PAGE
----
After these incidents, Konstantopoulos met with Frank Alcamo, the plant manager, and told him about some of the things that Marshall and Peterman had done. See 6/30/94 Dist. Ct. Op. at 11. Konstantopoulos then met twice with other Westvaco management representatives on June 21, 1989. See id. The first meeting was attended by the personnel manager and the supervisor of the Web Department, as well as the union president. See id. at 11-12. Konstantopoulos reiterated the information that she had given to Alcamo and also complained that her foreman, Ron Hurley, was not training her. Id. Westvaco management then met with Marshall and Peterman, who denied the charges. See id. at 12. "Westvaco's `EEOC policy' was read to both Marshall and Peterman, along with the admonition that `increasingly severe disciplinary measures' would be taken if any further sexual harassment complaints were made against either of them." Id. Later the same day, Konstantopoulos met again with Westvaco management and agreed to be transferred to a new tour commencing the next day, June 22, 1989. See id. at 12-13.

The foreman of Konstantopoulos's new tour was Larry Cahall, who "was not informed of the circumstances underlying [Konstantopoulos's] transfer." 6/30/94 Dist. Ct. Op. at 3. Konstantopoulos experienced harassment during this tour as well. See id. at 14-16. One day in July 1989, she found a note that said: "Sherry doesn't need help, she needs a babysitter." Id. at 14. On approximately July 19, her locker (and three others) were damaged, and shortly thereafter she found trash in her locker. Id. at 14. On July 21, she filed a complaint with the Equal Employment Opportunity Commission, charging that her locker had been damaged in retaliation for her complaints against Marshall and Peterman. See id. at 20. On July 24, she reported to Cahall that her locker had been damaged. Id. at 14. Cahall then advised his supervisor, who issued a warning that anyone found guilty of vandalism would be disciplined. Id.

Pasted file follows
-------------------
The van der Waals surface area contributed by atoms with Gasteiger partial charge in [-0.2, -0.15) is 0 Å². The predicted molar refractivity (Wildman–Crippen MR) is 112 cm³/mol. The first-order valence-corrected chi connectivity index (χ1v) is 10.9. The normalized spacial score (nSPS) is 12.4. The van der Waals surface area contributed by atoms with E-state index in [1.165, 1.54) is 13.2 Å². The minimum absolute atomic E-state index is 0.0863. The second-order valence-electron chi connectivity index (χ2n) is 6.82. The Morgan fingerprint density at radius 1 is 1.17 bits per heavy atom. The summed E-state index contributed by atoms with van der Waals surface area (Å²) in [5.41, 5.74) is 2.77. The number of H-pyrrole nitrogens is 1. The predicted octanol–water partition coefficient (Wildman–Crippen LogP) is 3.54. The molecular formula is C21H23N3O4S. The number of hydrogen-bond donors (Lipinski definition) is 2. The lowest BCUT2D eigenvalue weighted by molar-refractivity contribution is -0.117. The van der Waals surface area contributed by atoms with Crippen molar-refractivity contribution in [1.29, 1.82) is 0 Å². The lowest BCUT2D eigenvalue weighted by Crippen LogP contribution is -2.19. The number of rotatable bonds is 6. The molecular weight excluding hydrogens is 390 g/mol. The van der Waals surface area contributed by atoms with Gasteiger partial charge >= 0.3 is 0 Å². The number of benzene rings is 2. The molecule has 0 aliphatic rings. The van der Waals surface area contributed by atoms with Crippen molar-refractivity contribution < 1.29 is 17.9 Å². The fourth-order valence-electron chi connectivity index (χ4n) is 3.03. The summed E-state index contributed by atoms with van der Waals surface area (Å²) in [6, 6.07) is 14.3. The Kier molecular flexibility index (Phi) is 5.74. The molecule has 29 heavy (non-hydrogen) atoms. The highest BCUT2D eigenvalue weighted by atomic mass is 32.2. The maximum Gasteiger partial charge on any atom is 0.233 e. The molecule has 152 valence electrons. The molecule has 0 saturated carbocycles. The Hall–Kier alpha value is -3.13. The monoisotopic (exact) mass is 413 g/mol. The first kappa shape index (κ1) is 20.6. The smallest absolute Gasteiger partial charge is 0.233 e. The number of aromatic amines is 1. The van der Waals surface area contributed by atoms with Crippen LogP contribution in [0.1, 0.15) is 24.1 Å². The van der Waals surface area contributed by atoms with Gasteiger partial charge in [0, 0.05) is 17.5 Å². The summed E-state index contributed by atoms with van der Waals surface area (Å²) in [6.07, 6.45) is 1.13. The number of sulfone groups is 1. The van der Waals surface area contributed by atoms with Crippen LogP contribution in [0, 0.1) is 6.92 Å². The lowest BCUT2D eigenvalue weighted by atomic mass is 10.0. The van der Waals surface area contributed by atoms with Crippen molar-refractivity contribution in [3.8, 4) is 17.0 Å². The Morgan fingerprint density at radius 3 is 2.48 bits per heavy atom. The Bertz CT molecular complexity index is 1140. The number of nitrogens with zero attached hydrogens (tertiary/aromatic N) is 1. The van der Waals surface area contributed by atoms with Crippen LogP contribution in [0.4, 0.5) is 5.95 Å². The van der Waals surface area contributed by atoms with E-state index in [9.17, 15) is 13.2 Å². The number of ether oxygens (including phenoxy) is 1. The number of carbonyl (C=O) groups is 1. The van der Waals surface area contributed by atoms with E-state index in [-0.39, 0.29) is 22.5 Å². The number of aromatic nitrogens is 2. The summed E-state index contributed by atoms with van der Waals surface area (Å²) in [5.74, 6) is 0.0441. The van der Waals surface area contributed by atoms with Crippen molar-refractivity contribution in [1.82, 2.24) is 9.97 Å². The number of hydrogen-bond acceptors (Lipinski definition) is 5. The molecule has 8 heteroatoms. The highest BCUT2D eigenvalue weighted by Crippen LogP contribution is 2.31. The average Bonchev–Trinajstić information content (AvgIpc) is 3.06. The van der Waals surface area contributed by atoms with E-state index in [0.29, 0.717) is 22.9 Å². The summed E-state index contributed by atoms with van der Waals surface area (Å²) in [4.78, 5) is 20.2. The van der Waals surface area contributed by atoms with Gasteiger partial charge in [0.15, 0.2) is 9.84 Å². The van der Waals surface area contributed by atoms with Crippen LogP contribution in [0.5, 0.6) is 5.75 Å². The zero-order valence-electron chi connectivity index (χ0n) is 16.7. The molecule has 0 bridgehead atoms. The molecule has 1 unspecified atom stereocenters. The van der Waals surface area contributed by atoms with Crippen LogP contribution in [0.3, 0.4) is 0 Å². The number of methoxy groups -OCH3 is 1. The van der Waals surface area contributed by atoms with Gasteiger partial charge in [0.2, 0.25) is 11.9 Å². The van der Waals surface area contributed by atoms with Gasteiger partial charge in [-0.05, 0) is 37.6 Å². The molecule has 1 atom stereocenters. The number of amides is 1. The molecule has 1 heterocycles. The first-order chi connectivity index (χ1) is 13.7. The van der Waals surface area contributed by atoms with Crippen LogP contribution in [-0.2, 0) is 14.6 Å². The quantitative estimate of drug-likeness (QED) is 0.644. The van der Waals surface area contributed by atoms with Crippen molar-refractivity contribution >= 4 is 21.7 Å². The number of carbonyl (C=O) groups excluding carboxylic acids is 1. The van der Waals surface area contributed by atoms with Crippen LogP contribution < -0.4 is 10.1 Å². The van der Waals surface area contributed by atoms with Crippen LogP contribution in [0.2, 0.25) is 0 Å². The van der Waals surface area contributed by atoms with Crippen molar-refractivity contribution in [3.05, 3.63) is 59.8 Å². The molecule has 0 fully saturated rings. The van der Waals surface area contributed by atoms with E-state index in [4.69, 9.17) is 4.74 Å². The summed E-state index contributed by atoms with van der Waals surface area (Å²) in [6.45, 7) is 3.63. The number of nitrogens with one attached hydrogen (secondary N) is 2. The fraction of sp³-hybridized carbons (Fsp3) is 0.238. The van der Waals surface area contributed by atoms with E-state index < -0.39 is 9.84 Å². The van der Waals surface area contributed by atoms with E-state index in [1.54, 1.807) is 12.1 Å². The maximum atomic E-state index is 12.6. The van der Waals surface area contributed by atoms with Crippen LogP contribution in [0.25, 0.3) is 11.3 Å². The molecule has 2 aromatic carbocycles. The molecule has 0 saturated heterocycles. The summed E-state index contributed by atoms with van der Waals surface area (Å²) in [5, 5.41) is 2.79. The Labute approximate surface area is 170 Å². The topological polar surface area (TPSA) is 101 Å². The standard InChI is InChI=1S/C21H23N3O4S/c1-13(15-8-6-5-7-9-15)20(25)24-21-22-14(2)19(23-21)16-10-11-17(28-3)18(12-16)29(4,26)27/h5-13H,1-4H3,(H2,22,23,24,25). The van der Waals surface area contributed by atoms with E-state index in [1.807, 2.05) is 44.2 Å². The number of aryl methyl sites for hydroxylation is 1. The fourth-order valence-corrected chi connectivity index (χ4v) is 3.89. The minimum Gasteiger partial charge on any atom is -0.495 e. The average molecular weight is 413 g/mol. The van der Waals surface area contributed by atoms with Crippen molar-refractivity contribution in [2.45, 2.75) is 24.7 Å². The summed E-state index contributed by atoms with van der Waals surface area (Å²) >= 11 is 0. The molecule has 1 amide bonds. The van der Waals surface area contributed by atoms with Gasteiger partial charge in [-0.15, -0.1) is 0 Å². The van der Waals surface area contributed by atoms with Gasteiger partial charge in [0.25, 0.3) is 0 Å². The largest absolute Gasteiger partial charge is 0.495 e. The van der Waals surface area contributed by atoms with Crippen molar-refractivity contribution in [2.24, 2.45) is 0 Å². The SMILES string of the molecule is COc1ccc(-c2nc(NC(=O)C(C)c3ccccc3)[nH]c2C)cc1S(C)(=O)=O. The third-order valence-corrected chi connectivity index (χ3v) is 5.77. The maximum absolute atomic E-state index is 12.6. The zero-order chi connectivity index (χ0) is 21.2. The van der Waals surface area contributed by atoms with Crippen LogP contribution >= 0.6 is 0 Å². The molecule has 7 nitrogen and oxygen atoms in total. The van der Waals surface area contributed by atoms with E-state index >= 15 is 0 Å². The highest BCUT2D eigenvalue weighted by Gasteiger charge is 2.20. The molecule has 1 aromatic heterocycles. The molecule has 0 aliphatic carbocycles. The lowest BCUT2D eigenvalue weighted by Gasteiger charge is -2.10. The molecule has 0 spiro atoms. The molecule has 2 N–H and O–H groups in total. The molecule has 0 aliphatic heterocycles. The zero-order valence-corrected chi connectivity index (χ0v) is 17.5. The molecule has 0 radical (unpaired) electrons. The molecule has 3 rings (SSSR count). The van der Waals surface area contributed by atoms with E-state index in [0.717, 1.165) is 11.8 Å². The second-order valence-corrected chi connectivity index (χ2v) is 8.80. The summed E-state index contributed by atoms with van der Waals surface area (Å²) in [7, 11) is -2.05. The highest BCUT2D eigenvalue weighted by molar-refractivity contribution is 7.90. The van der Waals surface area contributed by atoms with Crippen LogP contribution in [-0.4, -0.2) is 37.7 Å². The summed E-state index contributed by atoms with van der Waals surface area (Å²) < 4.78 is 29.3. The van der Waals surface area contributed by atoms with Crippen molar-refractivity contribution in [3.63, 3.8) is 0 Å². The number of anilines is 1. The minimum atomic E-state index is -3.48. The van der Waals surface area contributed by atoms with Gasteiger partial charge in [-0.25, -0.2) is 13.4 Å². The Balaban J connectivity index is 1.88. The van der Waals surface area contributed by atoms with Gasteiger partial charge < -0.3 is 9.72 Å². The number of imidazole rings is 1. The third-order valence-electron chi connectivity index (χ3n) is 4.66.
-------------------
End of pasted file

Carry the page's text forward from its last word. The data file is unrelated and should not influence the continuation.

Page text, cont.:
In August, someone wrote a sexually insulting remark concerning Konstantopoulos on a clipboard that was kept near a machine in the Web Department. See 6/30/94 Dist. Ct. Op. at 14-15. Konstantopoulos reported this incident to Cahall, who said that it would be difficult to identify the perpetrator and suggested that Konstantopoulos erase the writing or throw the clipboard away. Id. at 15.

According to Konstantopoulos, during the period from July 23 to August 28, 1989, a co-worker, Greg Games, made several sexually insulting or threatening remarks to her. See 6/30/94 Dist. Ct. Op. at 15. On one occasion, she said, he grabbed her by the neck and said that he would like to kill her. Id.

"[Konstantopoulos] did not report any of these incidents to anyone at Westvaco at the time they occurred." Id. at 15.

"[She] testified, however, that she was`upset,' `afraid,' `hurt,' `humiliated,' and `diminished' by the various incidents." Id. at 15-16. At the end of every tour, Konstantopoulos was evaluated by foreman Cahall, and these evaluations were frequently below average or unsatisfactory. See id. at 16.